“I create space daily to practice speaking my language. My language is my worldview,” she said. Instrumental to her language learning are Polly’s grandmother, Bertha (Johnny) Demit-Sinyon, and Paul Milanowski, Avis Sam, Sherry Barnes and Laura Sanford. 

Polly hosts Zoom meetings with Upper Tanana language learners and teachers, and works with other language-keepers to plan summer language camps at Northway. She is involved with Head Start on a language nest, the immersion method for language revitalization in early childhood education. She has developed language literacy classes for teachers and students, and hopes to contribute to the Upper Tanana Northway dictionary. Plans also call for work on digital libraries to document the knowledge and language of local Alaska Native people. 

“The greatest challenge is to find Upper Tanana speakers to talk to,” Polly said. “Next greatest is making time to learn the language.

“Other language groups have been revived,” she said, noting success in Hawaii where Indigenous languages are heard in stores and schools. “We will need to work hard to bring our language back into everyday conversation.”

About Doyon Languages Online

Through the Doyon Language Online project, Doyon Foundation is developing introductory online lessons for Holikachuk, Denaakk’e (Koyukon), Benhti Kenaga’ (Lower Tanana), Hän, Dinjii Zhuh K’yaa (Gwich’in), Deg Xinag, Dinak’i (Upper Kuskokwim), Nee’anděg’ (Tanacross) and Née’aaneegn’ (Upper Tanana). The project officially launched in summer 2019 with the first four courses, now available for free to all interested learners.

Doyon Languages Online is funded by a three-year grant from the Administration for Native Americans (ANA), awarded in 2016, and an additional three-year grant from the Alaska Native Education Program (ANEP), awarded in 2017.

As Doyon Foundation continues to grow our language revitalization efforts in the Doyon region, we believe it is important to recognize people who are committed to learning and perpetuating their ancestral language. We are pleased to share some of these “language champion” profiles with you.

If you know a language champion, please nominate him or her by contacting our language program director at Language champions may also complete our profile questionnaire here. You may learn more about our language revitalization program on our website, or sign up to access the free Doyon Languages Online courses here.

As we enter into this season of gratefulness, we wanted to share a heartfelt “thank you” for your support of our students and language revitalization program this year – and always.

Our office will be closed this Thursday and Friday, November 26 and 27, as our staff celebrates the holiday.

We will reopen Monday, November 30. From all of us at Doyon Foundation, we wish you a safe, healthy and joyful Thanksgiving.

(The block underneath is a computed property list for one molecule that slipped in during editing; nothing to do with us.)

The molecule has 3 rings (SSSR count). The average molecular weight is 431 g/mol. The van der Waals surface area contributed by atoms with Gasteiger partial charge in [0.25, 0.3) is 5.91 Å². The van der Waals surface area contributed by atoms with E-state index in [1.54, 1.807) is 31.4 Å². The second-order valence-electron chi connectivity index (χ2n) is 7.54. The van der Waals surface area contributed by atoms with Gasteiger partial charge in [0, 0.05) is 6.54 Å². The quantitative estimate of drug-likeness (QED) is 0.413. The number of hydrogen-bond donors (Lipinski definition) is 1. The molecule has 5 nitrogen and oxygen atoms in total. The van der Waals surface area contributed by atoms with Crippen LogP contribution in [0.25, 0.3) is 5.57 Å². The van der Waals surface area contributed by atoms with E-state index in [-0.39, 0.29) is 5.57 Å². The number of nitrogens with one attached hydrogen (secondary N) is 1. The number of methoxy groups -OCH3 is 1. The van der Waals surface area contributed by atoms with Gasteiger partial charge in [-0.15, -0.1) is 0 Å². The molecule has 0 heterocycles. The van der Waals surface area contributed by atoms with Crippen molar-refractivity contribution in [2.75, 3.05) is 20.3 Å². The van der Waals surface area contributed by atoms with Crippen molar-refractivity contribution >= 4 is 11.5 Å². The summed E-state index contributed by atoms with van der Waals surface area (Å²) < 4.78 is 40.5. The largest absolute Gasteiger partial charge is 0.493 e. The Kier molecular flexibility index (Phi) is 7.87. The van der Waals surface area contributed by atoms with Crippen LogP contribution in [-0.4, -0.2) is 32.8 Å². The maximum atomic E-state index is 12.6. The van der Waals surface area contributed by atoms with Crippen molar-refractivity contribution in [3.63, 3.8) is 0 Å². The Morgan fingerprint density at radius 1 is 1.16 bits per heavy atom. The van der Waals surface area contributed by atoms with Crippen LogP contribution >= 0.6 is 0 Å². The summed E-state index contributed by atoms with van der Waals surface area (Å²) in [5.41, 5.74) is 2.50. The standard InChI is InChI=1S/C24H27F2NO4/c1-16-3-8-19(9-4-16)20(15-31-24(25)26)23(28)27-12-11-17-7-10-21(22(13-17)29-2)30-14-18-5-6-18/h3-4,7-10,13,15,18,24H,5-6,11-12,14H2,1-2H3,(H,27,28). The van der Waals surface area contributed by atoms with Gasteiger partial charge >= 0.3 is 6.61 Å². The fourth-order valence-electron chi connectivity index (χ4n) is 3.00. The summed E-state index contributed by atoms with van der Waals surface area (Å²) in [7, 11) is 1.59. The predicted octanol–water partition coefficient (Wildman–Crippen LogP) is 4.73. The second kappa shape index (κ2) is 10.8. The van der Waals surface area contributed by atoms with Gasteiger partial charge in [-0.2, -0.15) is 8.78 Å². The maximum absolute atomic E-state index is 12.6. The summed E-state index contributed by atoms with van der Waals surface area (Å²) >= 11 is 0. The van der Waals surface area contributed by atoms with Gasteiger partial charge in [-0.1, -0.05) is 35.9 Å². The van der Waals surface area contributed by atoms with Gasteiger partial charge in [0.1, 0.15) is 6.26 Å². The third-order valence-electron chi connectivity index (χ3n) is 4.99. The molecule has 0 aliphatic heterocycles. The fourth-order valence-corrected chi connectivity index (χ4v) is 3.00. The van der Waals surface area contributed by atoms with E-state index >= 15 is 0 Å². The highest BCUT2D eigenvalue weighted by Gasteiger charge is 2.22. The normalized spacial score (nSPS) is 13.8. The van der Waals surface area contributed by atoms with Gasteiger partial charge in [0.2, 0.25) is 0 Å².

Doyon Foundation Announces Scholarship Amount Increase

Doyon Foundation is excited to announce that our scholarship amounts are increasing! Pursuing higher education continues to get more and more expensive every year, and these scholarship increases will allow us to continue helping our students reach their educational goals in a meaningful way.

The following increases take effect with our spring 2021 scholarships:

  • Vocational: From $1,000 to $3,000
  • Basic full-time: From $1,200 to $2,400
  • Basic part-time: From $800 to $1,600 
  • Undergraduate competitive scholarship: From $5,000 to $7,000
  • Graduate competitive scholarship: From $7,000 to $9,000
  • Doctorate competitive scholarship: From $9,000 to $11,000

Remember: There is less than a week left to apply for the spring 2021 Doyon Foundation basic scholarship! Applications are due by Monday, November 16, 2020, at 5 p.m. Apply today!
Please see the scholarship resource handbook for information on scholarship eligibility and the application process and requirements. For additional assistance, please contact 907.459.2048 or

Hąį’ęę, thank you, to our language revitalization program director, Allan Hayton, for sharing our November 2020 Native Word of the Month in Gwich’in.

Shreeneech’ilt’aii = Circular rainbow around the sun

Gwiink’oo gwilii dai’, geetee hee shreeneech’ilt’aii gwaraah’in. = When it is getting cold out, we sometimes see a circular rainbow around the sun.

For more translations, view our Native word of the month archives on the Foundation website.

We also invite you to access free online language-learning lessons by signing up for Doyon Languages Online! We currently have lessons available for HolikachukDenaakk’eBenhti Kenaga’ and Gwich’in, as well as a special set of Hän lessons based on the work of the late Isaac Juneby. All interested learners may sign up and access the courses at no charge – sign up today!